Tire feathering is caused by several different things and may be caused due to the vehicle needing a tire alignment (wheel alignment).
Uneven tire wear can be problematic not only from the standpoint of the performance, but also the longevity of your tires. Let’s face it tires are expensive, and we want them to last as long as possible. So have a look below at some of the causes of tire feathering, and maybe we can prevent it going forward.
Causes of tire feathering
Air Pressure- This is one thing we all are bad about! If it isn’t flat then its good right? Well sadly no. Air checks should be done once a month. All wheels leak a small amount of air generally ranging from 2-4 psi per month.
Balancing- This can make you thing you need an alignment, when in reality it is just part of regular maintenance. Have a look at our article on wheel balancing for more.
Bent Wheels- Most of us probably have at least one bent wheel. Things like potholes, curbs or road debris can all cause this.
Once a wheel is bent it is no longer round and causes the tire to shape matching the wheel. This will cause vibrations as well which balancing cannot fix.
Front End Alignment- Having the wheels misaligned will also cause tire feathering as well as other bad wear for your tires decreasing the life of the tires and the performance.
One Shoulder: This is most commonly caused due to the camber being set incorrectly which is a normal adjustment that is made every time you get an alignment. Camber can change from as time goes on due to parts wearing out, tire wear, potholes and so on. You will know if the camber is off by looking at the tire and seeing if it is tilting in or out. Camber is not always perfectly perpendicular on all vehicles as it varies for performance.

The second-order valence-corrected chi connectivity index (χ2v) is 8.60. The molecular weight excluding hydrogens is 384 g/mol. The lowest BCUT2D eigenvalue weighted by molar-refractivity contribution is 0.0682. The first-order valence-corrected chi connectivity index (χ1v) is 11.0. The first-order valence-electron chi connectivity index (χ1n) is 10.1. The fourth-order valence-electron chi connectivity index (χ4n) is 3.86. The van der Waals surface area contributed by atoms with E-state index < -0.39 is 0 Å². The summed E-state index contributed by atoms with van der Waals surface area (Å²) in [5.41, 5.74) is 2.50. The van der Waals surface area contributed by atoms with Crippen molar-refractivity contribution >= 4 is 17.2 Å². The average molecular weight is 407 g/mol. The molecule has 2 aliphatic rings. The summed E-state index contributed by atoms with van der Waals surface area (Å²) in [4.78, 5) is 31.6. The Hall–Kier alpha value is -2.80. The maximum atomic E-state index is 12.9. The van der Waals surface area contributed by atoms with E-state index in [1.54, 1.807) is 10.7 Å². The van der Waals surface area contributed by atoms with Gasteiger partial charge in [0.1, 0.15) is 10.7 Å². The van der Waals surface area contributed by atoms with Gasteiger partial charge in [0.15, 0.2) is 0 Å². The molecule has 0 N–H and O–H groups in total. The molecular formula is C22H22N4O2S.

Scalloping/Feathering: Scalloping is sometimes used and refers to feathering, occurs when all the tread blocks on the inside or outside shoulder of the tire develop a wear pattern where a block edge is higher on one side compared to the other side of the block. This then leaves raised edges on the blocks of the tires which will make a lovely rumbling noise while driving, generally more notable when turning. Generally this is caused by the camber and can be an early indication of excessive shoulder wear coming in the near future.
Both Shoulders: This is caused by low air pressure or under inflation. The best thing to do is set the tire pressure to the manufacturer’s specifications which is generally on the driver’s door on a sticker. If you are unable to find this then the general pressure to use for most cars and trucks with P metric tires would be 32-32 PSI.
Center Rib: This is most definitely caused by over inflation. Again the best thing to do is set it to manufacturer’s specifications. See Under inflation for a better explanation.
Spot Shoulder: If parts of the tire are more worn then this is generally caused by a bent wheel. See our article on bent wheels for more.
Lateral Wear: Most of the time this will be an alignment issue. It generally occurs when the toe is not set properly. Lateral wear as said is generally caused by the toe of the wheels. Toe is a setting where the wheels are parallel to one another. If the toe is of one tire may point in (toe-in) or point out (toe-out) compared to the other wheel. This is generally noticeable if your car is pulling to one side or the other. It is something that can be fixed with a simple alignment.